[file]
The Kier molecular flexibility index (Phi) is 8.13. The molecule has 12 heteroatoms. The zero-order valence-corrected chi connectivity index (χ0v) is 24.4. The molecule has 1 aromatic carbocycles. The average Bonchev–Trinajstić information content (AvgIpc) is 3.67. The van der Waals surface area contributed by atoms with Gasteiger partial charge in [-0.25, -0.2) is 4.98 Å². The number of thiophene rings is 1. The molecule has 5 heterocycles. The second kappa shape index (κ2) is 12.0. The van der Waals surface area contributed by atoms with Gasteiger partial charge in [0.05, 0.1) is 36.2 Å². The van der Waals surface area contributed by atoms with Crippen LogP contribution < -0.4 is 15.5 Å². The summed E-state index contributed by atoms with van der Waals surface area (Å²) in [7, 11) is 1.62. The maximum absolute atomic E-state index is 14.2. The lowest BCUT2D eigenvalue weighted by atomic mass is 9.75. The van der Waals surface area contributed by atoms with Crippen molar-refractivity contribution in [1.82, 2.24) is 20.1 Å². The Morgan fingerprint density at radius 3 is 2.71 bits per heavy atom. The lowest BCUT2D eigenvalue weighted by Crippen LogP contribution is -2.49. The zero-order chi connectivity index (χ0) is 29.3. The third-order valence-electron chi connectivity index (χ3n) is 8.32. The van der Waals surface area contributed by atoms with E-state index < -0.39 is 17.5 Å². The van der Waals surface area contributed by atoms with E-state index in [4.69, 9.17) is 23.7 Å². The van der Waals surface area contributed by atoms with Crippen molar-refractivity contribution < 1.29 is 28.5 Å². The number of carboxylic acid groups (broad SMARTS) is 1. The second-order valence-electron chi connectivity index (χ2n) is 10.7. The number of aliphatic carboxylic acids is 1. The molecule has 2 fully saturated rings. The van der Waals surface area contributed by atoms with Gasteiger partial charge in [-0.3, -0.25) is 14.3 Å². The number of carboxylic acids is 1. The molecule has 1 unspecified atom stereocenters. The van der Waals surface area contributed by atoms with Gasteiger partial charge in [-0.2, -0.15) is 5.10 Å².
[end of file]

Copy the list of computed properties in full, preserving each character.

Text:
The Kier molecular flexibility index (Phi) is 8.13. The molecule has 12 heteroatoms. The zero-order valence-corrected chi connectivity index (χ0v) is 24.4. The molecule has 1 aromatic carbocycles. The average Bonchev–Trinajstić information content (AvgIpc) is 3.67. The van der Waals surface area contributed by atoms with Gasteiger partial charge in [-0.25, -0.2) is 4.98 Å². The number of thiophene rings is 1. The molecule has 5 heterocycles. The second kappa shape index (κ2) is 12.0. The van der Waals surface area contributed by atoms with Gasteiger partial charge in [0.05, 0.1) is 36.2 Å². The van der Waals surface area contributed by atoms with Crippen LogP contribution < -0.4 is 15.5 Å². The summed E-state index contributed by atoms with van der Waals surface area (Å²) in [7, 11) is 1.62. The maximum absolute atomic E-state index is 14.2. The lowest BCUT2D eigenvalue weighted by atomic mass is 9.75. The van der Waals surface area contributed by atoms with Crippen molar-refractivity contribution in [1.82, 2.24) is 20.1 Å². The Morgan fingerprint density at radius 3 is 2.71 bits per heavy atom. The lowest BCUT2D eigenvalue weighted by Crippen LogP contribution is -2.49. The zero-order chi connectivity index (χ0) is 29.3. The third-order valence-electron chi connectivity index (χ3n) is 8.32. The van der Waals surface area contributed by atoms with E-state index < -0.39 is 17.5 Å². The van der Waals surface area contributed by atoms with E-state index in [4.69, 9.17) is 23.7 Å². The van der Waals surface area contributed by atoms with Crippen molar-refractivity contribution < 1.29 is 28.5 Å². The number of carboxylic acid groups (broad SMARTS) is 1. The second-order valence-electron chi connectivity index (χ2n) is 10.7. The number of aliphatic carboxylic acids is 1. The molecule has 2 fully saturated rings. The van der Waals surface area contributed by atoms with Gasteiger partial charge in [-0.3, -0.25) is 14.3 Å². The number of carboxylic acids is 1. The molecule has 1 unspecified atom stereocenters. The van der Waals surface area contributed by atoms with Gasteiger partial charge in [-0.2, -0.15) is 5.10 Å².